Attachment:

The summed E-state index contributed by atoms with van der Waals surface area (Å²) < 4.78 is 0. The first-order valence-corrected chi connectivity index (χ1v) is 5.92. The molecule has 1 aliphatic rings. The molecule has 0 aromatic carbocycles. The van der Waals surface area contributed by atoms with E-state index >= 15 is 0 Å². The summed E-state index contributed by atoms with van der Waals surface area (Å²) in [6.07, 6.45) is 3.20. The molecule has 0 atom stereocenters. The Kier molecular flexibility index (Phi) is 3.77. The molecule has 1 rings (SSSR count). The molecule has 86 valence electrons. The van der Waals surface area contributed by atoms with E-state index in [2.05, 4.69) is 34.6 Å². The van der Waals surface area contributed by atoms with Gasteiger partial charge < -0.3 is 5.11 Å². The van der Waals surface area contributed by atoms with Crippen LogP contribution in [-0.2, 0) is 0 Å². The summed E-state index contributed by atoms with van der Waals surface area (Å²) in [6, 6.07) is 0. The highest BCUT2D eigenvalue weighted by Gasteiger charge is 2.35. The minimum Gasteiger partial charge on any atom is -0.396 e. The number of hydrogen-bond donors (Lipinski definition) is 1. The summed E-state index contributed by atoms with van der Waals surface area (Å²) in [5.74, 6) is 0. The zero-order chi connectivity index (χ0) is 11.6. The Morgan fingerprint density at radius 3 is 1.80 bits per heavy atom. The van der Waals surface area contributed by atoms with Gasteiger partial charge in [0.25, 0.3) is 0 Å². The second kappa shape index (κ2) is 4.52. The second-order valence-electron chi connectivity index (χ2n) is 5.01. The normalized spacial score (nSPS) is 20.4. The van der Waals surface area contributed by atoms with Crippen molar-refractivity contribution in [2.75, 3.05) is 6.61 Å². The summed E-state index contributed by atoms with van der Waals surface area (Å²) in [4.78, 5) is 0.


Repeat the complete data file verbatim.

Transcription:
The summed E-state index contributed by atoms with van der Waals surface area (Å²) < 4.78 is 0. The first-order valence-corrected chi connectivity index (χ1v) is 5.92. The molecule has 1 aliphatic rings. The molecule has 0 aromatic carbocycles. The van der Waals surface area contributed by atoms with E-state index >= 15 is 0 Å². The summed E-state index contributed by atoms with van der Waals surface area (Å²) in [6.07, 6.45) is 3.20. The molecule has 0 atom stereocenters. The Kier molecular flexibility index (Phi) is 3.77. The molecule has 1 rings (SSSR count). The molecule has 86 valence electrons. The van der Waals surface area contributed by atoms with E-state index in [2.05, 4.69) is 34.6 Å². The van der Waals surface area contributed by atoms with Gasteiger partial charge < -0.3 is 5.11 Å². The van der Waals surface area contributed by atoms with Crippen LogP contribution in [-0.2, 0) is 0 Å². The summed E-state index contributed by atoms with van der Waals surface area (Å²) in [6, 6.07) is 0. The highest BCUT2D eigenvalue weighted by Gasteiger charge is 2.35. The minimum Gasteiger partial charge on any atom is -0.396 e. The number of hydrogen-bond donors (Lipinski definition) is 1. The summed E-state index contributed by atoms with van der Waals surface area (Å²) in [5.74, 6) is 0. The zero-order chi connectivity index (χ0) is 11.6. The Morgan fingerprint density at radius 3 is 1.80 bits per heavy atom. The van der Waals surface area contributed by atoms with Gasteiger partial charge in [0.25, 0.3) is 0 Å². The second kappa shape index (κ2) is 4.52. The second-order valence-electron chi connectivity index (χ2n) is 5.01. The normalized spacial score (nSPS) is 20.4. The van der Waals surface area contributed by atoms with Crippen molar-refractivity contribution in [2.75, 3.05) is 6.61 Å². The summed E-state index contributed by atoms with van der Waals surface area (Å²) in [4.78, 5) is 0.